After the first challenge, meant to narrow down the competition from more than 25 to 14 contestants, Green makes the cut — but only after thinking she’s going home prematurely. Banks personally delivers Green’s photo to her (when contestants receive their best photos from that week’s photo shoot, it’s a signal they have qualified for another week), and delivers a speech-cum-pep-rally meant to validate Green’s age and beauty, which she’s encouraged to wield like a secret weapon.

Of course, that’s only the first episode, and viewers will have to wait to see how far Green progresses in the competition. And if that isn’t enough to hook you in to the new season, there’s talk of President Trump within the first 10 minutes of the first episode, as well as any number of the as-to-be-expected battles that make any reality television show buzzy.

And to those who wonder whether all that focus on inclusion and diversity means the fashion is forgone, it’s not — and it’s arguably bigger than ever. The season’s runway and photo-shoot challenges feature photographers, designers, stylists, and models whose résumés are cornerstones of the fashion-capital-F world. As for the sophomore-level judges, there’s model and entrepreneur Ashley Graham, Paper magazine creative director Drew Elliott, and one of the industry’s most in-demand stylists, Law Roach.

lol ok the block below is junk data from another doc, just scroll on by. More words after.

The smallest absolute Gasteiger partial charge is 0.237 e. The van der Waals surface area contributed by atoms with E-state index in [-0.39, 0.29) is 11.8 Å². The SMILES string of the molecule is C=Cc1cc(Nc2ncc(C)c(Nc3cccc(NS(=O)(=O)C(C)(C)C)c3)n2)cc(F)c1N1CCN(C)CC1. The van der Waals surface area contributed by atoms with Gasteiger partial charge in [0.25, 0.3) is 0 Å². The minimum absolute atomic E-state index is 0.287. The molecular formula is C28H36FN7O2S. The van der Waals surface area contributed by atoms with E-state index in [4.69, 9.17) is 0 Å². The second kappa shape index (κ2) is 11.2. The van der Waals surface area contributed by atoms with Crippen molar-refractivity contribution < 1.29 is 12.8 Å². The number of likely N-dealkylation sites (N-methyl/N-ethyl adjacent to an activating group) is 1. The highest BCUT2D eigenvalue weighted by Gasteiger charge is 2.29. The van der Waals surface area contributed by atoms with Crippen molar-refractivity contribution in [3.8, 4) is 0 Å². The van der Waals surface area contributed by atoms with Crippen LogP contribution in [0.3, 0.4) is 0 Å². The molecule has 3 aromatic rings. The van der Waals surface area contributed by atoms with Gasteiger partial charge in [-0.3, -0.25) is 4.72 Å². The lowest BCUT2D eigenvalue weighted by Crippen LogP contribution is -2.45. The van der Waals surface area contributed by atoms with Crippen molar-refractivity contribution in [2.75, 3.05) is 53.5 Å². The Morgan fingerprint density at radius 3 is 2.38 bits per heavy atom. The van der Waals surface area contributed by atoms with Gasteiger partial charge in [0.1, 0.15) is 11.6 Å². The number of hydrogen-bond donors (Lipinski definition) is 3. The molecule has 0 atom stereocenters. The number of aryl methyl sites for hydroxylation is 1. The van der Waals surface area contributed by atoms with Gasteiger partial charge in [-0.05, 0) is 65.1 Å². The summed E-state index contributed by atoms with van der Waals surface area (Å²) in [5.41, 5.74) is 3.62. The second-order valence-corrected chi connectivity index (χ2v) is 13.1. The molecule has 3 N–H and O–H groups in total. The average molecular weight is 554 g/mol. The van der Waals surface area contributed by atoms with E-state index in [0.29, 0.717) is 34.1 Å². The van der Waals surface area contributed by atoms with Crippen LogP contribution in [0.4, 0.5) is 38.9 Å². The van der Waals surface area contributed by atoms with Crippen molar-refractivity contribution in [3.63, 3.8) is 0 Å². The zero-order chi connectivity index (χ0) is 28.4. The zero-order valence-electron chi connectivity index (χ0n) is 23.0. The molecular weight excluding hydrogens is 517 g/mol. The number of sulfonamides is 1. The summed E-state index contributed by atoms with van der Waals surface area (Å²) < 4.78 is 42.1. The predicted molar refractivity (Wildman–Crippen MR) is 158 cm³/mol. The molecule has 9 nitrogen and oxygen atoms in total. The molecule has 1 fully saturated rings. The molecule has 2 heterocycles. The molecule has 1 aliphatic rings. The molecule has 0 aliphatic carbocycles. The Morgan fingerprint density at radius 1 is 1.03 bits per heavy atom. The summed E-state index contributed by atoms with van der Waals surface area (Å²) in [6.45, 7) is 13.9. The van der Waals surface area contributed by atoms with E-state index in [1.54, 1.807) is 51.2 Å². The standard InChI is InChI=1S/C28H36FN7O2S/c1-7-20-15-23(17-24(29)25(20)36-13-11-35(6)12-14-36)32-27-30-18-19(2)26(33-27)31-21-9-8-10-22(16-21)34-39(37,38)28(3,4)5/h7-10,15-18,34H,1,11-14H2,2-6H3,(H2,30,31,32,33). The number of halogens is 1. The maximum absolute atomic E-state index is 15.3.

Roach, in his second season as a judge, injects some much-needed vitality into the series. He tolerates no disrespect from mouthy contestants, cautions against perilous outfit choices, and is unapologetic when his opinion clashes with “mother” or “boss lady” Tyra, as he warmly calls her. In a way, he’s the perfect judge for the show, considering his own humble beginnings in Chicago that evolved into a career working with superstars like Zendaya, Celine Dion, and Naomi Campbell. If the contestants look closely, they might see their own reflection in Law — who’s beyond modest when speaking with Yahoo Lifestyle about the show’s new season.

Should I retire after 2017 ????? #styledbyLAW #fLAWless

A post shared by Law Roach (@luxurylaw) on Dec 28, 2017 at 1:31pm PST

“I had a moment this season when we were taking a cast photo, where I was standing next to Tyra and literally started crying,” the “image architect” says. (For those wondering, that’s a designation he’s coined, to explain how he does so much more than simply styling for his clients.) “I couldn’t believe this moment happened for me. Every week, my friends and I would go to each other’s houses to watch and talk about it the show. We talked about how groundbreaking it was for Tyra to be among the first to highlight transgender as being beautiful, or watching Miss Jay teach girls to walk in heels. You know, we had never seen that before.”

This year, viewers will get their own taste of what it’s like to witness beauty barriers being broken. Banks is on a mission to do away with ageism, sexism, racism, and any other -ism meant to exclude, divide, or belittle.

“It was so aspirational for us,” Roach says of the show’s earliest seasons he watched growing up. “And now the show’s got this legacy — it’s really pop culture at its best.”